Das erste Jahr Babybuddha jetzt auf:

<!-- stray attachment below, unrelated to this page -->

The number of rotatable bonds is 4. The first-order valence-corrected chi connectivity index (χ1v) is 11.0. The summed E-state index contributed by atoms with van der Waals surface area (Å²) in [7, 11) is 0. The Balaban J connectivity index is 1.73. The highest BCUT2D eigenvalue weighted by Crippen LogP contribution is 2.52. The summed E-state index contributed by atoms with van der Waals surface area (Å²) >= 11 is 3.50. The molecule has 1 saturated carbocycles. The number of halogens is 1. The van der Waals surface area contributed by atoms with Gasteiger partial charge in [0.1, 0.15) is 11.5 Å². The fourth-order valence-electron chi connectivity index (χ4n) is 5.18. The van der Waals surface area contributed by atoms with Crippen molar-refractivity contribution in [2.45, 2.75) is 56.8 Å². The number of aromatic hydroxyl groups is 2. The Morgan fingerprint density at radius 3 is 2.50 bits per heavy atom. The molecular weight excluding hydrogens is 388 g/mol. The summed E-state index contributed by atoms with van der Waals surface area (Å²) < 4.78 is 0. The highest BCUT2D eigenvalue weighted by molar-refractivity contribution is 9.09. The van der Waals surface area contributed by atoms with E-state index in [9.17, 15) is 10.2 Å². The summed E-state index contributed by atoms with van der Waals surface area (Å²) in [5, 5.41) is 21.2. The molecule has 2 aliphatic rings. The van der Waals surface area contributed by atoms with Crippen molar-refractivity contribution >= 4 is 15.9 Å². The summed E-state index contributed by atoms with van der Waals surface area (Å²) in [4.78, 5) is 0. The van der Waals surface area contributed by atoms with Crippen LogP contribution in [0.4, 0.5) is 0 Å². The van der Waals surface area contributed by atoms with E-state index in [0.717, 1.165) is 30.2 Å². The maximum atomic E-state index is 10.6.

Only babies stay serious at the sight of animals. Babies never make fun of other beings, that is an ability (a doubtful ability, we doubt that it’s an ability at all) that we, the grownups, can claim for ourselves. If one questions the ability to make fun of others, it doesn’t take long before one is regarded as somewhat weird: a telling example of the humorlessness of people who consider themselves jokers. And one appears to be particularly weird if one protects and supports the baby’s admiring responses at the zoo: but I can’t help it. The shrieks of two Egyptian Geese are so delightful in their loudness and expressive power, the quacking couple’s choreography so convincing, the drama of accusing one’s partner and heaven simultaneously so overwhelming, that any stupid remark about those funny, comical, cute animals (remarks that have cropped up all around us from the moment we entered the zoo) simply forbids itself. From his stroller, the baby looks about in astonishment at this great spectacle (which happens to be taking place in the giraffe enclosure, to the complete disinterest of the animals themselves) while I put on the airs of a guardian of the world’s order by indulging myself in a loudly uttered comparison between man and beast (more specifically, I am making fun of man, the zoogoer per se). With lightning speed I move into the twilight realm of the dubious, dragging our baby with me. He saves the situation with a change of direction: There! His hand points up, where the giraffes’ feeding basket hangs (a humorous remark is already underway), and at the single specimen that is avidly plucking out hay and further processing it with broadly chewing mandibles. I could swear that it is not only our baby who is imitating the animal’s way of chewing, but that all the other visitors (who have already forgotten us) are chewing all at once.